I would have written a more secular constitution than Egypt's Constituent Assembly did. I would have, more importantly to me, given an entire committee of elected civilians oversight of Egypt's military budget, establishing at least as much civilian control over the military as exists in the United States. To top that off, I would have written into the constitution that foreign contributions to the military especially from former colonial hegemons such as the United States must be visible to the public.
But I don't vote in Egypt's elections. The people of Egypt do, and all indications are that Egyptians have written and approved by a substantial margin a constitution that fits their values and priorities, rather than Barack Obama's, Juan Cole's, Tom Friedman's values or even my values and priorities.
Cole might say that there should have been more secular representation in the Constituent Assembly. There in that case might exist a difference of opinion between Cole and the people of Egypt over exactly what is the right amount of secular representation in a constitution-writing body. A colonialist would propose that if the people of Egypt and Juan Cole, a US citizen, disagree about what would represent a reasonable distribution of power between secularists and religionists, Cole's position, rather than that of Egypt's voters, should prevail. No reader of this blog by now could be surprised that Juan Cole takes exactly that colonialist position.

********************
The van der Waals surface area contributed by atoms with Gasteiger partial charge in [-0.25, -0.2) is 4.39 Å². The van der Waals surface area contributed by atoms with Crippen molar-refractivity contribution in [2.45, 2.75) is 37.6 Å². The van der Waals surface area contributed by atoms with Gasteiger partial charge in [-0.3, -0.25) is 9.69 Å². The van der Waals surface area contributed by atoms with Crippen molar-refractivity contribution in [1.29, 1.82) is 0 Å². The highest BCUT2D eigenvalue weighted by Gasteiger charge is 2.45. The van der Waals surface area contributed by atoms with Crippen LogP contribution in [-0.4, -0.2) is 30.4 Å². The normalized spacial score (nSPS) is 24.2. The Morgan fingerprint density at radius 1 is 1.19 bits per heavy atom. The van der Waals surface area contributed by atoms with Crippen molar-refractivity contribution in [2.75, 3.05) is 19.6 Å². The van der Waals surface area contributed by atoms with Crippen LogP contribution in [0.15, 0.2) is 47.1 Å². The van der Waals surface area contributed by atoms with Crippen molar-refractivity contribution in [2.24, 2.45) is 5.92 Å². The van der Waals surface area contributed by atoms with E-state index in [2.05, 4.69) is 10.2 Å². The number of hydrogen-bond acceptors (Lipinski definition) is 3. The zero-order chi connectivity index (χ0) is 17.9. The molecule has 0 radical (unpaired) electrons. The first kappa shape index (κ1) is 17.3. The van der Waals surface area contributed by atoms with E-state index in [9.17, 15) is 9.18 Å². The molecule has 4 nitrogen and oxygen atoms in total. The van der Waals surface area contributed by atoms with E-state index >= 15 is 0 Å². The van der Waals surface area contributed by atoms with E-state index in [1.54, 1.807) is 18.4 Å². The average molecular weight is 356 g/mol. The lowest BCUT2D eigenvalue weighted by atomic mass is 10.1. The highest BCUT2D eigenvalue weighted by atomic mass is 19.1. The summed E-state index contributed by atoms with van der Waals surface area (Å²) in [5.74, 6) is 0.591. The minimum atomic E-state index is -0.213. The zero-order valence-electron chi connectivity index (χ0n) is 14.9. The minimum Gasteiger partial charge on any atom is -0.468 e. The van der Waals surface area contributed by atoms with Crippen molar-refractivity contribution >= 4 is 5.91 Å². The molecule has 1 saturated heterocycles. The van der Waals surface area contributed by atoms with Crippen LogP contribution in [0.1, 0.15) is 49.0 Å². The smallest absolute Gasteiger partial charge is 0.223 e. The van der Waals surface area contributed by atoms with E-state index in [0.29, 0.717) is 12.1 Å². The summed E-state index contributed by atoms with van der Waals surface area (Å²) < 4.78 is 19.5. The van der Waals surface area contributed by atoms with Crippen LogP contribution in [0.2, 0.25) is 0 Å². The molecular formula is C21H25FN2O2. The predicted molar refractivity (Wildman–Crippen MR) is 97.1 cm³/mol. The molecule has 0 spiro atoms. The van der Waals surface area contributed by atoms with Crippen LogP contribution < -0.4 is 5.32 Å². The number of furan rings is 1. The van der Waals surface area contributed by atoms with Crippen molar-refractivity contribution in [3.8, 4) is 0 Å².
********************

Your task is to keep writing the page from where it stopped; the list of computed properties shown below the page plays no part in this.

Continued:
But after decades of being ruled on behalf of the government Cole votes for, Egypt is coming to be ruled on behalf of Egypt's voters themselves. That is a great step forward, and the squawking we hear from supposedly liberal and supposedly conservative commentators in the West criticising Egypt's democratic process despite the election results is actually evidence of what a significant step forward it is.
Congratulations to all of the people of Egypt.
Also congratulations to Egypt's Muslim Brothers. They have campaigned or lobbied on the most popular sides of six elections post Mubarak now. The first constitutional amendments, the People's Assembly, the Shura Council, two rounds of Presidential elections and now the constitutional referendum.
The people of Egypt have clearly expressed faith in this group of people to set Egypt's policies. I send them all of my best wishes and hopes that they prove worthy of this faith that they've been shown by the people of Egypt.